‘Then she recognised him. But she stood at the door and did not ask him in.
‘“Oh, no, I can’t dine with you to-night. I have terrible megrim and I am going to bed. I couldn’t answer your pnematique, I mislaid it, and I’d forgotten your name. Thank you for the flowers. It was nice of you to send them.’
“Then won’t you come and dine with me tomorrow night?”
‘“Justement, I have an engagement to-morrow night. I’m sorry.”
‘There was nothing more to say. He had not the nerve to ask her to anything else and so bade her good night and went. He had the impression that she was not vexed with him, but that she had entirely forgotten him. It was humiliating. When he went back to London without having seen her again, it was with a curious sense of dissatisfaction. He was not in the least in love with her, he was annoyed with her, but he could not get her quite out of his mind. He was honest enough to realise that he was suffering from nothing more than wounded vanity.
‘During that dinner at the little restaurant off the Boul’ Mich’ she had mentioned that her troupe was going to London in the spring and in one of his letters to O’Malley he slipped in casually a phrase to the effect that if his young friend Alix happened to be coming to town he (O’Malley) might let him know and he would look her up. He would like to hear from her own ingenuous lips what she thought of the nude O’Malley had painted of her. When the painter sometime afterwards wrote and told him that she was appearing a week later at the Metropolitan in the Edgware Road, he felt a sudden rush of blood to his head. He went to see her play. If he had not taken the precaution to go earlier in the day and look at the programme he would have missed her, for her turn was the first on the list. There were two men, a stout one and a thin one, with large black moustaches, and Alix. They were dressed in ill-fitting pink tights with green satin trunks. The men did various exercises on twin trapezes while Alix tripped about the stage, giving them handkerchiefs to wipe their hands on, and occasionally turned a somersault. When the fat man raised the thin one on his shoulders she climbed up and stood on the shoulders of the second, kissing her hand to the audience. They did tricks with safety bicycles. There is often grace, and even beauty, in the performance of clever acrobats, but this one was so crude, so vulgar that my friend felt positively embarrassed. There is something shameful in seeing grown men publicly make fools of themselves. Poor Alix, with a fixed and artifical smile on her lips, in her pink tights and green satin trunks, was so grotesque that he wondered how he could have let himself feel a moment’s annoyance because when he went to her apartment she had not recognised him. It was with a shrug of the shoulders, condescendingly, that he went round to the stage door afterwards and gave the doorkeeper a shilling to take her his card. In a few minutes she came out. She seemed delighted to see him.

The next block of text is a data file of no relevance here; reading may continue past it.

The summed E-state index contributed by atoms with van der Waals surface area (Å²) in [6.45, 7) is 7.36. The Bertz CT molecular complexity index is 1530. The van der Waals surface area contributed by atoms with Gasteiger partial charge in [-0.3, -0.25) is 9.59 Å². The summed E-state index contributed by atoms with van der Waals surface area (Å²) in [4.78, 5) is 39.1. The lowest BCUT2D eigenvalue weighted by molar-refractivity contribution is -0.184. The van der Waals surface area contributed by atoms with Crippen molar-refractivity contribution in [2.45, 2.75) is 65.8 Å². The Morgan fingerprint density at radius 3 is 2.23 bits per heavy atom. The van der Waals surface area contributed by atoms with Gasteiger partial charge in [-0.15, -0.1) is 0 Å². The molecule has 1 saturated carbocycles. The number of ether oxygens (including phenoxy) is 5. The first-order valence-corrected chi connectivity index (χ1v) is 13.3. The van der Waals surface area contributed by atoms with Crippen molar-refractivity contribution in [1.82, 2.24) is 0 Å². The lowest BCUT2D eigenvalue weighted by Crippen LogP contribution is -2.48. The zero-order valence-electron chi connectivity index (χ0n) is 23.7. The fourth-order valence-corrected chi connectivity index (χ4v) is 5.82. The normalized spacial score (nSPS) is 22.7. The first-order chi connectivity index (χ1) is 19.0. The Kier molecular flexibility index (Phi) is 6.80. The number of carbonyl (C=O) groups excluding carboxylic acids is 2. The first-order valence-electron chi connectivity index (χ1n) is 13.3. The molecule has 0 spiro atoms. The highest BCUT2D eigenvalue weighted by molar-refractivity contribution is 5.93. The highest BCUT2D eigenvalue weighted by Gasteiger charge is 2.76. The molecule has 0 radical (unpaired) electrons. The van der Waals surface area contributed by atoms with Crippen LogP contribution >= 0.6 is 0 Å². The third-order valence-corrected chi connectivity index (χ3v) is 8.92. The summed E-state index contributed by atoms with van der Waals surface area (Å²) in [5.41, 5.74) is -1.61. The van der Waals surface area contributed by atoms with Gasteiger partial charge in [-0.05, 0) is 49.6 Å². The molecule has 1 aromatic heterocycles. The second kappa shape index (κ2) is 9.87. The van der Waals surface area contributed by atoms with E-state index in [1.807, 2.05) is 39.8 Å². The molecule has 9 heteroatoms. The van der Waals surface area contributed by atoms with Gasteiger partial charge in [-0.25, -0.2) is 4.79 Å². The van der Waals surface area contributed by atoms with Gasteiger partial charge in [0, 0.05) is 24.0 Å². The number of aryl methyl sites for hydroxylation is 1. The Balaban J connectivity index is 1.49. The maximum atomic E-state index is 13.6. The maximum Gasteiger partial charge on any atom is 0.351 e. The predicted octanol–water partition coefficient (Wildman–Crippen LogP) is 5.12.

“Oh, how good it is to see the face of someone you know in this sad city,” she said. “Ah, now you can give me that dinner you asked me to in Paris. I’m dying of hunger. I never eat before the show. Imagine that they should have given us such a bad place in the programme. It’s an insult. But we shall see the agent to-morrow. If they think they can put upon us like that they are mistaken. Ah, non, non et non! And what an audience! No enthusiasm, no applause, nothing.”
‘My friend was staggered. Was it possible that she took her performance seriously? He almost burst out laughing. But she still spoke with that throaty voice that had such a queer effect on his nerves. She was dressed all in red and wore the same red hat in which he had first seen her. She looked so flashy that he did not fancy the notion of asking her to a place where he might be seen and so suggested Soho. There were hansoms still in those days and the hansom was more conducive to love-making, I imagine, than is the taxi of the present time. My friend put his arm round Alix’s waist and kissed her. It left her calm, but on the other hand did not wildly excite him. While they ate a late dinner he made himself very gallant and she played up to him agreeably; but when they got up to go and he proposed that she should come round to his rooms in Waverton Street she told him that a friend had come over from Paris with her and that she had to meet him at eleven: she had only been able to dine with Brown because her companion had a business engagement. Brown was exasperated, but did not want to show it, and when, as they walked down Wardour Street (for she said she wanted to go to the Café Monico), pausing in front of a pawnbroker’s to look at the jewellery in the window, she went into ecstasies over a bracelet of sapphires and diamonds that Brown thought incredibly vulgar, he asked her if she would like it.